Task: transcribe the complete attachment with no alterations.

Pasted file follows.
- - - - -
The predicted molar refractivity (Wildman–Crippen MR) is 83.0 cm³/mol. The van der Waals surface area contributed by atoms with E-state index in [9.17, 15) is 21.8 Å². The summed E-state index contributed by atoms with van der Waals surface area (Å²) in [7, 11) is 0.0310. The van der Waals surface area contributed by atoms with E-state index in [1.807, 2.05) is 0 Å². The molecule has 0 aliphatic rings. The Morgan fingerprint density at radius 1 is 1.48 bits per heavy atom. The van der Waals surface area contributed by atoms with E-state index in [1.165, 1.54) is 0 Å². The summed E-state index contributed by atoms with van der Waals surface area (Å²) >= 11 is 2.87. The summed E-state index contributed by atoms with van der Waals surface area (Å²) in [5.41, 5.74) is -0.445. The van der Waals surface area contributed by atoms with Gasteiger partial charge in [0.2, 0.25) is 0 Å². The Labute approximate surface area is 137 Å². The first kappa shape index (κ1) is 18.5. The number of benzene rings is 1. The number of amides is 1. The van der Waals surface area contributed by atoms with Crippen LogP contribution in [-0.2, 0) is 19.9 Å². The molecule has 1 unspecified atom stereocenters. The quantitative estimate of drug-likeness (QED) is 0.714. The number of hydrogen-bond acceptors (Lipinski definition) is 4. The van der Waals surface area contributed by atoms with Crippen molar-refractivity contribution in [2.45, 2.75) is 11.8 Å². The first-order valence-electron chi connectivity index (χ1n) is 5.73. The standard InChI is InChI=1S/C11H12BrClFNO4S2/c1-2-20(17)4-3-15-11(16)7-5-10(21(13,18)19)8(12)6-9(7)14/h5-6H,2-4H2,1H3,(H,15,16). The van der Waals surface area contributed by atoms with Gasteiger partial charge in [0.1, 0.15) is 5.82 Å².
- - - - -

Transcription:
The predicted molar refractivity (Wildman–Crippen MR) is 83.0 cm³/mol. The van der Waals surface area contributed by atoms with E-state index in [9.17, 15) is 21.8 Å². The summed E-state index contributed by atoms with van der Waals surface area (Å²) in [7, 11) is 0.0310. The van der Waals surface area contributed by atoms with E-state index in [1.807, 2.05) is 0 Å². The molecule has 0 aliphatic rings. The Morgan fingerprint density at radius 1 is 1.48 bits per heavy atom. The van der Waals surface area contributed by atoms with E-state index in [1.165, 1.54) is 0 Å². The summed E-state index contributed by atoms with van der Waals surface area (Å²) >= 11 is 2.87. The summed E-state index contributed by atoms with van der Waals surface area (Å²) in [5.41, 5.74) is -0.445. The van der Waals surface area contributed by atoms with Gasteiger partial charge in [0.2, 0.25) is 0 Å². The Labute approximate surface area is 137 Å². The first kappa shape index (κ1) is 18.5. The number of benzene rings is 1. The number of amides is 1. The van der Waals surface area contributed by atoms with Crippen LogP contribution in [-0.2, 0) is 19.9 Å². The molecule has 1 unspecified atom stereocenters. The quantitative estimate of drug-likeness (QED) is 0.714. The number of hydrogen-bond acceptors (Lipinski definition) is 4. The van der Waals surface area contributed by atoms with Crippen molar-refractivity contribution in [2.45, 2.75) is 11.8 Å². The first-order valence-electron chi connectivity index (χ1n) is 5.73. The standard InChI is InChI=1S/C11H12BrClFNO4S2/c1-2-20(17)4-3-15-11(16)7-5-10(21(13,18)19)8(12)6-9(7)14/h5-6H,2-4H2,1H3,(H,15,16). The van der Waals surface area contributed by atoms with Gasteiger partial charge in [0.1, 0.15) is 5.82 Å².